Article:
By Natasha Oladokun Poetry

——1 Samuel 3:1   1. these days it seems one can only know ——-what God is not & ——-not what God is fully as though fullness is printed ——-plainly in plain sight & written in the body these days it seems the price for the divine ——-is one we cannot pay ——-though we never could…

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A Shroud for All Time

By Abdourahman A. Waberi Poetry

an old saying goes that we live out our days clad in a shroud thrown over one shoulder no need to be God to confirm the mystical world of the spirit and angels heaven and hell the almond tree in full bloom and all the rare people who speak on behalf of ineffable truths to…

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The Spiritual Frontiers of Film

By Ron Austin Essay

An Introduction by Guest Editor Scott Teems The first issue of Image I read was Issue 31, in the summer of 2001; it was the first in a subscription gifted me by the Act One screenwriting program in Los Angeles, which I had just completed. Initially, I was intimidated by the journal’s focus on fine…

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Mystery at Work: Three Novels in Review

By Jenny Shank Book Review

The High Mountains of Portugal by Yann Martel (Spiegel & Grau, 2016) Mr. Splitfoot by Samantha Hunt (Houghton Mifflin Harcourt, 2016) Wilberforce by H.S. Cross (Farrar, Strauss and Giroux, 2015)   STRONG NOVELS IMMERSE READERS in distinct worlds, with their own rules, cultures, and belief systems. The best novels refuse to supply pat answers or…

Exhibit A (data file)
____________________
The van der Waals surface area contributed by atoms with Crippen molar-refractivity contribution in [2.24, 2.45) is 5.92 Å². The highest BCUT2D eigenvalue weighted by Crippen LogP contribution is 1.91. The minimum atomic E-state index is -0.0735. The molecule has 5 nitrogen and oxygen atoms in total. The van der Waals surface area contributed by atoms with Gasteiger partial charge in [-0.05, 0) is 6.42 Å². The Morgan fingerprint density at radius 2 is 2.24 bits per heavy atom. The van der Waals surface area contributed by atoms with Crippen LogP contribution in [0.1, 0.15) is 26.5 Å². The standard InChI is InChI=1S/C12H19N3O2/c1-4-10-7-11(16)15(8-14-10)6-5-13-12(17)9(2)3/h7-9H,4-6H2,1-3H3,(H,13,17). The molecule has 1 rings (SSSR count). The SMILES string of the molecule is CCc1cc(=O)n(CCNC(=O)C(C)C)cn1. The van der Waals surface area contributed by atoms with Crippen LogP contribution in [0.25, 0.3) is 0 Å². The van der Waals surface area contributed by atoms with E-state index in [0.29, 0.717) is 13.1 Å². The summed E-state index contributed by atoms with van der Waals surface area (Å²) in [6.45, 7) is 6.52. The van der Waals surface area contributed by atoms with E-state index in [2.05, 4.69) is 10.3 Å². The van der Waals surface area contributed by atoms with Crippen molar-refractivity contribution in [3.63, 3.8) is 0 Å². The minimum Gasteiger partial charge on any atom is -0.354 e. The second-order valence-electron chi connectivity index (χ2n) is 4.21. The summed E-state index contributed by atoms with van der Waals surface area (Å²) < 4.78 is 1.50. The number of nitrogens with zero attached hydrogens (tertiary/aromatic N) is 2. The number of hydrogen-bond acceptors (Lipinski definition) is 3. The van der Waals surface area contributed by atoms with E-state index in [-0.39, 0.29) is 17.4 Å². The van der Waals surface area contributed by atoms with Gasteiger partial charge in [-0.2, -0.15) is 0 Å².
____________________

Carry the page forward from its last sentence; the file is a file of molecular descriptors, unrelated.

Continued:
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Perfume Poured Out

By Allison Grace Myers Essay

One of the real tests of writers is how well they write about smells. If they can’t describe the scent of sanctity in a church, can you trust them to describe the suburbs of the heart? _____________________________________ ___________ —Diane Ackerman For your love is more delightful than wine. Pleasing is the fragrance of your perfumes;…

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Follies Worldly and Divine

By Gregory Wolfe Essay

IN THE summer of 1509, as he lay sick in bed, Desiderius Erasmus decided to pass the time by producing a literary gift for his friend and fellow Christian humanist, Thomas More. Within a week, he completed the Encomium Moriae, which can be read as either the “praise of More” or the “praise of folly”…

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A Metaphorical God

By Gregory Wolfe Essay

The following is adapted from the preface to The Operation of Grace: Further Essays on Art, Faith, and Mystery. My God, my God, thou art a direct God, may I not say a literal God, a God that wouldst be understood literally and according to the plain sense of all that thou sayest? but thou art…

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By Christopher Howell Poetry

I have begun to think that God is small like a wren, a piece of blue beach glass shining in the wet of sea and sky, that double exposure. Every day the huge sun, the blue vault brimming with invisible stars. Each night the echoing expanse of dark and always God in the palm of…

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Canticle of Want

By Marjorie Stelmach Poetry

Lord of worn stone cliffs and the guileless trill          of the canyon wren; Lord of stunted hemlocks, imperiled mussels, seeds that fall on shallow soil;          Lord of boreal forests, of the fragile nitrogen cycle, of vanishing aquifers, spreading          deserts; Lord of neglect and…

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A Conversation with Li-Young Lee

By Paul T. Corrigan Interview

Li-Young Lee’s books of poetry include Rose (1986), winner of the Delmore Schwartz Memorial Poetry Award; The City in Which I Love You (1990), which was a Lamont Poetry Selection; Book of My Nights (2001), which won the William Carlos Williams Award; From Blossoms: Selected Poems (2007), and Behind My Eyes (2008). His other work…

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